CIRC report: Cycling’s governance goes under the microscope

More than half of the CIRC report's contents are directed at the inner workings of the UCI, especially the actions of its presidents


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The inner workings of the UCI have been the source of intrigue, whispers, and outright allegations of corruption on the grandest of scales.

In fact, getting to the bottom of accusations leveled against the international governing body of cycling was one of the motivating factors behind current UCI president Brian Cookson’s decision to underwrite the $3 million investigation into the “EPO era.” Cookson may have had many reasons for opening up the UCI’s books, but perhaps more than anything he wanted to erase the stain that had come with the role of leading the organization.

The sweeping, well-documented 227-page report commissioned by the Cycling Independent Reform Commission (CIRC) touches on many subjects, but more than half of its contents are directed at the inner workings of the UCI, and allegations leveled against former presidents Hein Verbruggen (1991-2005) and Pat McQuaid (2005-13).

It makes for fascinating reading, and provides a glimpse of just how powerful Verbruggen became as he took control of the fledgling UCI in the 1980s, and transformed it into one of the world’s most powerful, and, ultimately, tainted sports federations.

CIRC looked at several key points, including allegations of cover-ups and corruption involving former pro Lance Armstrong and others, whether the UCI nurtured the doping culture in cycling, and how seriously it took the fight against dopers.

CIRC, which had no prosecutorial powers to subpoena or force witnesses to testify, came up with some interesting conclusions. It stopped short of calling out corruption and bribery charges in the most illicit cases, but it didn’t hold any punches, either. CIRC portrays Verbruggen’s world as a dark, confrontational, and deceptive world.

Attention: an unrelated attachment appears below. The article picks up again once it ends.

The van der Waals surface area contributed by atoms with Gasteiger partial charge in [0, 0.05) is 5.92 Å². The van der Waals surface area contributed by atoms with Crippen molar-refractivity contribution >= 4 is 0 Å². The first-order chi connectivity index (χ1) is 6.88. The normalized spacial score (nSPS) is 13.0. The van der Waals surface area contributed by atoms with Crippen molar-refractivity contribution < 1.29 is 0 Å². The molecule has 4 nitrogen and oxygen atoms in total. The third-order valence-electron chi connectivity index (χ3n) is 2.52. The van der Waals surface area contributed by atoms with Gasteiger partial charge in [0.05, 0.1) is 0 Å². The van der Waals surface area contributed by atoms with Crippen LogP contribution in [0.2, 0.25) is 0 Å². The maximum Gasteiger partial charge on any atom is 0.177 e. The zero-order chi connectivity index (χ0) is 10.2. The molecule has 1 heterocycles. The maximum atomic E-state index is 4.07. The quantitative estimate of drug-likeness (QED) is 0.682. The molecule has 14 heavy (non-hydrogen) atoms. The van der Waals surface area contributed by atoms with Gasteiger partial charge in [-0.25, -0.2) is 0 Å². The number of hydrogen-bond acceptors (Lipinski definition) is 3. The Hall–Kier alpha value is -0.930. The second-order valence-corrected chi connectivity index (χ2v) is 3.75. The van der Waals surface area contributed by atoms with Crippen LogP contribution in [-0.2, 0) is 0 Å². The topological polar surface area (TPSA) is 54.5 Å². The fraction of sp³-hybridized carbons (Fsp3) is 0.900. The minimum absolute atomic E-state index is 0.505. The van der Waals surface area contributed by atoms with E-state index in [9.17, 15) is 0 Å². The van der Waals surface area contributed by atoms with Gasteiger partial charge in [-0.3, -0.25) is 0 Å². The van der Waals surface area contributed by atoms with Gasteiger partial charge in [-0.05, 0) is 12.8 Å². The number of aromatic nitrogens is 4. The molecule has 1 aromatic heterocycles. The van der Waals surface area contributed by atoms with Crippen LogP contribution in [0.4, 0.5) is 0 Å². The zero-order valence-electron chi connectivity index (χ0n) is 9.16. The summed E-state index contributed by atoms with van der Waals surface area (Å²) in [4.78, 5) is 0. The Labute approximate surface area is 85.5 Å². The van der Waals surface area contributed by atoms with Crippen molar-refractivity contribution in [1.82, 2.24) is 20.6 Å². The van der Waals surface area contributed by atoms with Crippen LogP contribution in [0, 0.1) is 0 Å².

This story is based on extracts from the CIRC report, with the document’s conclusions and findings highlighted in italics. VeloNews will reach out to Verbruggen for comment in the coming days.

Armstrong and the UCI

The report provides some interesting glimpses into how much influence and power Armstrong wielded within the UCI. While the report stops short of recognizing outright corruption (see examples below), CIRC said the UCI struggled to deal with the imminent power and attraction that Armstrong brought to a sport rife with doping scandals.

CIRC wrote: “The UCI leadership did not know how to differentiate between Armstrong the hero, seven-time winner of the Tour, cancer survivor, huge financial and media success and a role model for thousands of fans, from Lance Armstrong the cyclist, a member of the peloton with the same rights and obligations as any other professional cyclist.”

The Armstrong Tour de Suisse ‘positives’

The report goes into lengthy detail about several alleged cases of corruption involving Armstrong. One of the most widely reported were allegations leveled by former riders Floyd Landis and Tyler Hamilton, who charged that Armstrong tested positive at the 2001 Tour de Suisse for EPO, only to have the tests brushed under the rug.

CIRC officials looked closely at the case, citing court documents from Swiss anti-doping officials that there was strong evidence that EPO was present in Armstrong’s samples, despite the tests coming back negative. There were also allegations made that Armstrong paid off Verbruggen to help hush up the case.